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How People Respond To Interpersonal Rejections

3107 words - 12 pages

The desire for positive social relationships is one of the most fundamental and universal human needs. This need has a deep root in evolutionary history in relation to mating and natural selection and this can exert a powerful impact on contemporary human psychological processes (Baumeister & Leary 1995). Failure to satisfy these needs can bear devastating consequences on the psychological well being of an individual. These needs might not be satisfied as rejection, isolation, and ostracism occurs on a daily basis to people. Although being ignored and excluded is a pervasive circumstance present throughout history across species, and humans of all ages and cultures i.e the use of Ostracism (the feeling of isolation and exclusion) has been observed in modern cultures (Woods 1978) Schools and academic institutions (Heron 1987) and interpersonal relationships (Williams 2000). Although ostracism can be seen as a social norm the effect this can have on an individual has the potential of being detrimental to individuals including extreme feelings of hurt. Individuals can respond to rejection in different ways ranging from psychologically to behaviourally. Both psychological and behavioural responses to interpersonal rejection posit theories based on the various paradigms used to stimulate ostracism in experimental settings resulting in s the creation of models by the likes of Williams (2007) and Leary (2009).
It is vitally important to recognise just how important the element of feeling accepted is to human survival in order to understand why rejection can cause detrimental effects to psychological wellbeing. Maslow in 1943 developed the hierarchy of needs, which accumulates varying components from physiological aspects (breathing, food, etc.) to Love and belonging (friendship, family, sexual intimacy) and Esteem (respect by others, confidence etc.). With the evaluation of the hierarchy of needs it represents that positive interpersonal relationships are at the core of existence just as much as physiological needs. Since the basis of human existence is supported by the hierarchy of needs its important to discuss what happens when aspects of this is non-existent i.e interpersonal relationships.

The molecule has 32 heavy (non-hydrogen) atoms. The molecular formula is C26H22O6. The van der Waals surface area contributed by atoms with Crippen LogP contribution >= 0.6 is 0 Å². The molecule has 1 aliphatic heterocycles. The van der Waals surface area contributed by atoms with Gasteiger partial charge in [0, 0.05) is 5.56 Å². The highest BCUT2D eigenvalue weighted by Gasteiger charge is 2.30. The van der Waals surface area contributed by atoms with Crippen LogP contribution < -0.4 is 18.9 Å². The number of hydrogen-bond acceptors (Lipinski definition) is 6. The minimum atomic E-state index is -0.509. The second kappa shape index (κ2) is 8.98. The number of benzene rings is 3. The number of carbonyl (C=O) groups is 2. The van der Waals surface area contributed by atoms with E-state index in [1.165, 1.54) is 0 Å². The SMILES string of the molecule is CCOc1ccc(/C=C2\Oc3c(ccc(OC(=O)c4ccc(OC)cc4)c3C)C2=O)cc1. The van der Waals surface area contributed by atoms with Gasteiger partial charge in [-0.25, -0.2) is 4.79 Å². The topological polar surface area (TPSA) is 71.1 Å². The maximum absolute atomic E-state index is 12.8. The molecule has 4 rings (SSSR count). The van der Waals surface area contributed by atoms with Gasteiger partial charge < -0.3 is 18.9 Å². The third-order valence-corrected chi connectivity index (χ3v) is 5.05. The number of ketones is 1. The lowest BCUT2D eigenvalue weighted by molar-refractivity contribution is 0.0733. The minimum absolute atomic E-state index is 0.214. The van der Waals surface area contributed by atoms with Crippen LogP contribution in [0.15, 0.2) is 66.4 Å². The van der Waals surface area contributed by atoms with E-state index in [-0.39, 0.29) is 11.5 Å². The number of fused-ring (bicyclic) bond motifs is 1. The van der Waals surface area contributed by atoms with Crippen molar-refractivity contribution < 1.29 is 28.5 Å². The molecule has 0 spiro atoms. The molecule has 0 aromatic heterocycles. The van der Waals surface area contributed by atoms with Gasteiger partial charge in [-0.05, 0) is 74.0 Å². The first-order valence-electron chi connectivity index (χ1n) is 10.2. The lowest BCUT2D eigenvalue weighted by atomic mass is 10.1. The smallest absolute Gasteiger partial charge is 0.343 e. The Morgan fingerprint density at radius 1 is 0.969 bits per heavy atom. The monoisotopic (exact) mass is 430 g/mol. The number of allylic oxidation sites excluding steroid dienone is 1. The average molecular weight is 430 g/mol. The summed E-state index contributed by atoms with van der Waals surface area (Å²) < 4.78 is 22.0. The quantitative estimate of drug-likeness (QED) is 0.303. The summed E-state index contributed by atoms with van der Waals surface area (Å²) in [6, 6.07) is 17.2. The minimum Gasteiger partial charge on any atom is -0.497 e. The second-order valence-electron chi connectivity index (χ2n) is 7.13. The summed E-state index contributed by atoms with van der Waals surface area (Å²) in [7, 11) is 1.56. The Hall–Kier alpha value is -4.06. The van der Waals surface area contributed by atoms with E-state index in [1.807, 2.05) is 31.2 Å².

Research that has developed is extensive as to how ostracism has and is being used to marginalize individuals and groups and the consequences this can have on the individual and society. The primary research of Ostracism began with studies that provided a foundation by studying how individuals react to being ostracised by a few others which provided sources for understanding how minorities would feel if they were to be marginalized by a dominant society (Carter-Sowell 2008). The primary research within ostracism was central to psychological and emotional responses. One of the first paradigms developed was the ball toss paradigm by Williams and Sommer in 1997. This experiment stimulated the victim to feel ostracized because the participants would toss the...

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